The former intelligence contractor still hopes to return to the United States. But the Russian authorities have given him the right to stay in Russia indefinitely.
It failed to coax cultural assimilation with economic incentives. Now it’s going for coerced labor and micromanaging people’s very lifestyles.
The artist Trevor Paglen peers into the history of photography and its relationship to state surveillance.
Internal documents show how a source ended up in jail — and the fallout in the newsroom.
The release of a newly declassified ruling follows a separate decision by an appeals court that a defunct National Security Agency program was illegal.
Under a new national security law, the police are targeting the social media accounts of executives, politicians and activists. American internet giants are struggling to respond.
But the Air Force’s inspector general concluded that National Guard officials failed to obtain prior approval from Defense Secretary Mark T. Esper to use the planes.
The Patriots’ owner refused to take a plea in the case involving visits to a Florida spa, instead arguing that police surveillance violated his Fourth Amendment rights.
Prosecutors are not expected to reveal any evidence of a broad anti-Trump conspiracy among law enforcement officials.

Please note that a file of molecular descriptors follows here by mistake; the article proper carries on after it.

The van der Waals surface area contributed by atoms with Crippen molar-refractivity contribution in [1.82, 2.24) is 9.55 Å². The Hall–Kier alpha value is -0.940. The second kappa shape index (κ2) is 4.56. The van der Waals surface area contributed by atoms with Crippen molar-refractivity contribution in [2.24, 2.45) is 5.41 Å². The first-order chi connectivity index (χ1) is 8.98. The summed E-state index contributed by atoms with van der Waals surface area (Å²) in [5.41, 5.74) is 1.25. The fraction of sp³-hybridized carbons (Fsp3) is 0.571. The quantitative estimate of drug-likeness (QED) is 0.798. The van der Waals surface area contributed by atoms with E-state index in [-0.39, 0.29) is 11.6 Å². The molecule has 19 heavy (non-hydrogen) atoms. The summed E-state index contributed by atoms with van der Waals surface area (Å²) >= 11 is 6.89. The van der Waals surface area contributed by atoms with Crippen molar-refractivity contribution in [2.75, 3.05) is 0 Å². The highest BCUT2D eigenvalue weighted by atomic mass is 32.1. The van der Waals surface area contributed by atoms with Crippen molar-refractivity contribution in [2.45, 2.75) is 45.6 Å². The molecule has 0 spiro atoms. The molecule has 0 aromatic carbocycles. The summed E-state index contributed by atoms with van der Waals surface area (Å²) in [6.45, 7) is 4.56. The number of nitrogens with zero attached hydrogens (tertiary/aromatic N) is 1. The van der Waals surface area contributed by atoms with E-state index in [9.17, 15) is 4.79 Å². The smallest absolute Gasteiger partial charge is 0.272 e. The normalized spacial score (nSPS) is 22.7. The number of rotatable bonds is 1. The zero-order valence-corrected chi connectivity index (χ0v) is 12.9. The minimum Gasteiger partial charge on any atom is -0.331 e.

Even as the White House moves against the Chinese social media app, the intelligence agencies do not see it as a major issue along the lines of Huawei.
There is plenty the U.S. government could do to ensure that TikTok acts responsibly without getting rid of it altogether.
The Chinese police are systematically collecting genomic data from tens of millions of people.
Researchers found a potential vulnerability in an app that helps power the drones, highlighting U.S. officials’ concerns that Beijing could get access to information about Americans.
Some government agencies that use the software said they were surprised that Google may pick up the locations of certain app users. Others said they had unsuccessfully pushed Google to make a change.
Newly declassified documents added more fodder for the continuing political fight over an aspect of the Trump-Russia investigation.
There’s good reason to remain skeptical about the Chinese-owned company, but for now it’s one of the best social media platforms.
The ruling is the latest twist in a campaign by privacy-rights activists in Europe to prevent personal information from being transferred to countries with looser protections.
The viral social media app has beefed up its lobbying operation to counter several potential actions in Washington that could threaten the company’s future.
As countries race to deploy coronavirus-tracking software, researchers are reporting privacy and security risks that could affect millions of people and undermine trust in public health efforts.
As the city grapples with new restrictions on online speech, American tech giants are on the front line of a clash between China and the United States over the internet’s future.
A new report revealed a broad campaign that targeted Muslims in China and their diaspora in other countries, beginning as early as 2013.